Racism, Anti-Racism, and the Academic Disciplines: What is to be Done? ♥
Wednesday, May 26, 2021 @ 4:00 pm - 6:00 pm
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Racism, Anti-Racism, and the Academic Disciplines: What is to be Done?
Daniel Martinez HoSang, Associate Professor of Ethnicity, Race & Migration, American Studies, and Political Science, Yale University
Wednesday, May 26, 2021
From the speaker:
“Like law enforcement, health care, urban planning, finance, and other modern sites of regulation, the academic disciplines have played a foundational role in the elaboration of white supremacy. The legacies of Eugenics, IQ testing, and a broad range of hereditarian logics of valorization and disposability continue to press upon the academic disciplines today. Celebrations of “racial colorblindness,” race neutrality, and even diversity have not displaced these inheritances. These traditions shape research designs in sociology and political science. They constitute the interpretive practices and organization of art history, literary studies, musicology and other humanistic fields. They influence the periodization and privileged regions of study within history, geography, and anthropology. They shape the trajectory of biomedical research, and the organization of subfields and research paradigms in psychology and economics. Yet an important body of scholarship and critique, evident in the work of figures including W.E.B. DuBois, Toni Morrison, Dorothy Roberts, Edward Said, Kimberle Crenshaw, Linda Tuhiwai Smith, Charles Mills and many others, have contested these traditions, and reimagined the production of knowledge outside of these parochial constraints.”
About the speaker:
Daniel Martinez HoSang is an associate professor of ethnicity race and migration and American studies and holds a secondary appointment in the Department of Political Science and serves on the Education Studies Advisory Committee at Yale University. His forthcoming books include A Wider Type of Freedom: How Struggles for Racial Justice Liberate Everyone (University of California Press, fall 2021); Under the Blacklight: The Intersectional Vulnerabilities that Covid Lays Bare (Haymarket Press, Spring 2021, co-edited with Kimberele Crenshaw). HoSang is the co-author (with Joseph Lowndes) of Producers, Parasites, Patriots: Race and the New Right-Wing Politics of Precarity (University of Minnesota Press, 2019) and the author of Racial Propositions: Ballot Initiatives and the Making of Postwar California (University of California Press, 2010) which was awarded the 2011 James A Rawley Prize from the Organization of American Historians. He is the co-editor of three volumes: Seeing Race Again: Countering Colorblindness Across the Disciplines (with Kimberle Crenshaw, Luke Harris and George Lipsitz) University of California Press, 2019; Relational Formations of Race: Theory, Method and Practice (co-edited with Ramon Gutiérrez and Natalia Molina), University of California Press, 2019; and Racial Formation in the 21st Century (with Oneka LaBennett and Laura Pulido) University of California Press, 2012). HoSang supports a summer community organizing training program for undergraduate students in conjunction with the Alliance for a Just Society, and a research and advocacy project on Public Reconstruction and organizing campaigns for public goods. He has a long record of collaboration with community-based organizations and labor unions as a trainer, board member, and advisor with groups including the Restaurant Opportunities Center (ROC), the Alliance for a Just Society, Oakland Kids First!, the Partnership for Safety and Justice, and Forward Together. He is a board member of the African American Policy Forum and the Connecticut Bail Fund. Through the Yale-New Haven Teachers Institute, he has taught seminars for K-12 public school teachers on anti-racist curriculum and pedagogy, and works with teachers and youth organizing groups in Connecticut on teaching about racism and racial justice in the K-12 curriculum through the Anti-Racist Teaching & Learning Collective. Prior to joining the Yale faculty in 2017, HoSang was an associate professor (and department head) of ethnic studies and political science at the University of Oregon. He received his bachelor’s in history from Wesleyan University and Ph.D. in American studies and ethnicity from the University of Southern California. HoSang serves as faculty advisor to Racial Capitalism and Carceral State Working Group. He has served on dissertation and exam committees for students in the fields of political science, sociology, English, comparative literature, anthropology, American studies, and history. His recent undergraduate courses include Afro-Asian Formations of Race, Community Organizing Theory and Practice (COTAP), and Race, Politics, and the Law.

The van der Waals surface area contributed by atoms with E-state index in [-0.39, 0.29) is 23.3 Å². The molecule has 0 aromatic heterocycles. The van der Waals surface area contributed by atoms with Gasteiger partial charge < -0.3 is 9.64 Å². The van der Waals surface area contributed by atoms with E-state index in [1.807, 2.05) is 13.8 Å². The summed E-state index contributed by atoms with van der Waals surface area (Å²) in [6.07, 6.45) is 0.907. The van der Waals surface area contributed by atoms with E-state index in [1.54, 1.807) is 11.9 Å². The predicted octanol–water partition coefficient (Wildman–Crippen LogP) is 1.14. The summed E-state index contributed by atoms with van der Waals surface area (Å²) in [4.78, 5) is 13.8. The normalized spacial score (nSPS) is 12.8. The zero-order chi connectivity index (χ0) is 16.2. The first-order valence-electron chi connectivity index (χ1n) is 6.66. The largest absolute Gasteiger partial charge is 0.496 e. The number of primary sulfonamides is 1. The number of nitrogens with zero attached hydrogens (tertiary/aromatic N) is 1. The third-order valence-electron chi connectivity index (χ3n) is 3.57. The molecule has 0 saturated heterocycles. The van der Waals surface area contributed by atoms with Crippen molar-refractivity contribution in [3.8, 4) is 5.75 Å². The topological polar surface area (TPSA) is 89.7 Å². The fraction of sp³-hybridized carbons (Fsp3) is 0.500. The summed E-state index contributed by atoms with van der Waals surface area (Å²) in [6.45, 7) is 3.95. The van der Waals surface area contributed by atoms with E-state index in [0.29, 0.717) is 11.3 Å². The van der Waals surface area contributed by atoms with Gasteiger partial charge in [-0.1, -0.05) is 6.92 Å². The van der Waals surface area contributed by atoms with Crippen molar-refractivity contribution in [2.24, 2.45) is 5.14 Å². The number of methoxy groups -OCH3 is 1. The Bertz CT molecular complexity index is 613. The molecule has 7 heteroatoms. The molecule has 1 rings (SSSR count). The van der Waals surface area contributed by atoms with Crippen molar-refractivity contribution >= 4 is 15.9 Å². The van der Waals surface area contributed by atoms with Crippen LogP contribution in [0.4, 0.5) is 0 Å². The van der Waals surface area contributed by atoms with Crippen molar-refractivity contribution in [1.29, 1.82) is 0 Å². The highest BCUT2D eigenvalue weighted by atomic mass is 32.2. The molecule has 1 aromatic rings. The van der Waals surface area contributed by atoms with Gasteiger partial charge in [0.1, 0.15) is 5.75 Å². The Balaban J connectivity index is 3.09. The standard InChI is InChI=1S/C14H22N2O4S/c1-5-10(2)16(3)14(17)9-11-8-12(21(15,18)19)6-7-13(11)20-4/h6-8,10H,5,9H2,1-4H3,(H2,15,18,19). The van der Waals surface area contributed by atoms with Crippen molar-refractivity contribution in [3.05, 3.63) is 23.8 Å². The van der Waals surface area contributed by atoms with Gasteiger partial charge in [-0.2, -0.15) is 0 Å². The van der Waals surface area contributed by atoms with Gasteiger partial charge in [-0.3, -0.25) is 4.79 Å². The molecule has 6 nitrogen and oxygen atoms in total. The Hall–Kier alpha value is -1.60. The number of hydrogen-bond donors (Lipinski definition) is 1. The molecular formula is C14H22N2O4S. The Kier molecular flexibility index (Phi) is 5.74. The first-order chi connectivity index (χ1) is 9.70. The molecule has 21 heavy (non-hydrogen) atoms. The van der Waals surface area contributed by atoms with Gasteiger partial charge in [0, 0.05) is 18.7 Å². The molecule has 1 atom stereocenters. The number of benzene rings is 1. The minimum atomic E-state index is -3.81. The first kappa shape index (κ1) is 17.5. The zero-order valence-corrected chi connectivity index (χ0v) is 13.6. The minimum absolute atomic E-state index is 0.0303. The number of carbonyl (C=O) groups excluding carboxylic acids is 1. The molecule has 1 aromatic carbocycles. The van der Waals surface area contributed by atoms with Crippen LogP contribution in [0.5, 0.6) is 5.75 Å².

This event is co-sponsored by the UCI DECADE Councils for the School of Humanities, School of Social Ecology, and School of Social Sciences, as well as the Offices of the Equity Advisor for the School of Humanities and School of Social Sciences.
Pre-registration is required for this event. A Zoom link will be provided for confirmed registrants. Live captioning will be provided. This webinar will be recorded for educational purposes. To request reasonable accommodations for a disability, or for further information, please email the DECADE Council for the School of Social Sciences, firstname.lastname@example.org.